Jen’s World: 8 years, 100 interviews, not one dud
Everyone has a story to tell.
Everyone. Your parking ramp attendant. The barista at your favorite coffee shop. That person standing in line in front of you at the post office.
I know this to be true, because for the last eight years I’ve been interviewing parking ramp attendants, baristas, and the people standing in front of me in line at the post office.
It’s for Rochester Magazine’s Random Rochesterite column, which is exactly what it sounds like. To date, I’ve sat down and gotten to know roughly 100 people. And not a single one has been a bore.
To celebrate eight years (and 100 or so) Random Rochesterites, here’s a tiny sampling of the stories I’ve heard over the years.
Name: David Johnston
Age at the time: 74
Occupation: Retired. Kind of.
Where I found him: Marketing director’s dad
Q: How did you meet your wife?
A: Joyce and I met at Camp Lejeune when we were both U.S. Marines. I asked her out—and we went on a date every day for the next eight weeks. At the end of the eight weeks, I asked her to marry me.
Q: Did you get married right away?
A: We tried. We went down to the courthouse and inquired about getting married. They said there was a 30-day waiting period. Joyce said, “Michigan doesn’t have dumb laws like that. Let’s get married in Michigan.” So we went to Michigan, where her family lived, on a two-week leave. And there was a 30-day waiting period.
“For sure, Minnesota doesn’t have dumb laws like that,” I said. “We’ll get married when you meet my folks in Minnesota next week.”
Again, there was a 30-day waiting period. So we headed back to Michigan with a few days left in our leave.
That’s when Joyce’s sister said, “Drive down to Indiana. You can get married in La Porte.”
We were only 90 miles away, so the next morning we jumped in the car, drove to La Porte and got married within an hour.
Age at the time: 54
Occupation: Physical therapist
Where we found her: PT appointment
Q: What’s the scariest thing you’ve ever done?
A: I have a fear of heights. On a trip to Vancouver, we decided to walk across a suspension bridge that spans a deep gorge. When you get on it, it kind of shakes, but on the other side, there were these big, beautiful redwood trees and I really wanted to get there. So I did it. I walked over. But I freaked out on the way back. I wouldn’t let go of the sides of the bridge, so people walking the opposite way had to duck under my arms. I’d say, “I’m sorry! I can’t let go! You’re going to have to go back or go under!”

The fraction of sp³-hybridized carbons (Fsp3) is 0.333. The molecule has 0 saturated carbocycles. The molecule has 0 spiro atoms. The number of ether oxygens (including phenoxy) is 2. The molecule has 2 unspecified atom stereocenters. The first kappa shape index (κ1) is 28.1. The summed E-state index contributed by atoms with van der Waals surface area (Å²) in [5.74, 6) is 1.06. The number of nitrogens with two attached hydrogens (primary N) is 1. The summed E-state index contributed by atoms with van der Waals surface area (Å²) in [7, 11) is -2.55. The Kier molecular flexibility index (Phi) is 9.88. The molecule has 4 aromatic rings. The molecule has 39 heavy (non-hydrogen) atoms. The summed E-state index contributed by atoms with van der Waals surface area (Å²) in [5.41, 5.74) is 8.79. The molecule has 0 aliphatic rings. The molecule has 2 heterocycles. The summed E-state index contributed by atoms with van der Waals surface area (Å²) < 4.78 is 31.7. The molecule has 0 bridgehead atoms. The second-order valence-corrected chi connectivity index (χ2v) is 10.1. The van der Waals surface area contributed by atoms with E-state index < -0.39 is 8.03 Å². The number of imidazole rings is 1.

Age at the time: 41
Occupation: Stay at home mom
Where we found her: Soccer game
Q: What’s the most rebellious thing you’ve done?
A: I’m not rebellious, but I have broken the law once. Me and two other girlfriends did a few laps around the Hartford Speedway (I-90 Speedway). We were each in our own vehicles — I was in my ’77 Cutlass, maybe 17 years old. We drove by it on our way home from work and the gate was wide open. … I was so freaked out. That was pretty wild.
Name: Dana Bergner
Age at the time: 40
Occupation: Beauty counter consultant, and small business owner
Where we found her: At a friend’s party
Q: Scariest thing you’ve ever done?
A: When we were on our honeymoon on Maui, we thought we could get to Mama’s Fish House faster if we took the north shore drive. Just YouTube it, because it’s horrifying. There’s a cliff on one side and the ocean on the other, and there’s nothing between.
It was night and we were in a convertible Camaro and all we could hear was the roar of the ocean beneath us. At one point, and this sounds fake but it’s not, we looked up and there was a white horse looking down from the cliff above us.
We finally made it, but we were both crying.
I thought, we just got married and we’re going to die! When we finally got there, we told the waitress we needed a drink. And she said, “Yeah, don’t take that road.”
Name: Ken Olivier
Age at the time: 49
Occupation: Radiation oncologist
Where we found him: Soccer game
Q: Did you dream of being a radiation oncologist when you were growing up?
A: I had no clue. I wasn’t even close. I was speaking at Century (High School) recently, and I showed a pic of myself in 11th grade — how awkward I was. I was not picked to be “Most Likely to Succeed.” I was not picked as “Future Alumnus of the Year.” I got a D in physics — the field I’ve now published at least half of my papers in.
My 11th-grade physics teacher, at parent/teacher conferences, told my mom, “Science isn’t really for Kenny.” So I was telling these students, don’t let other people define your vision for yourself and what you’ll accomplish.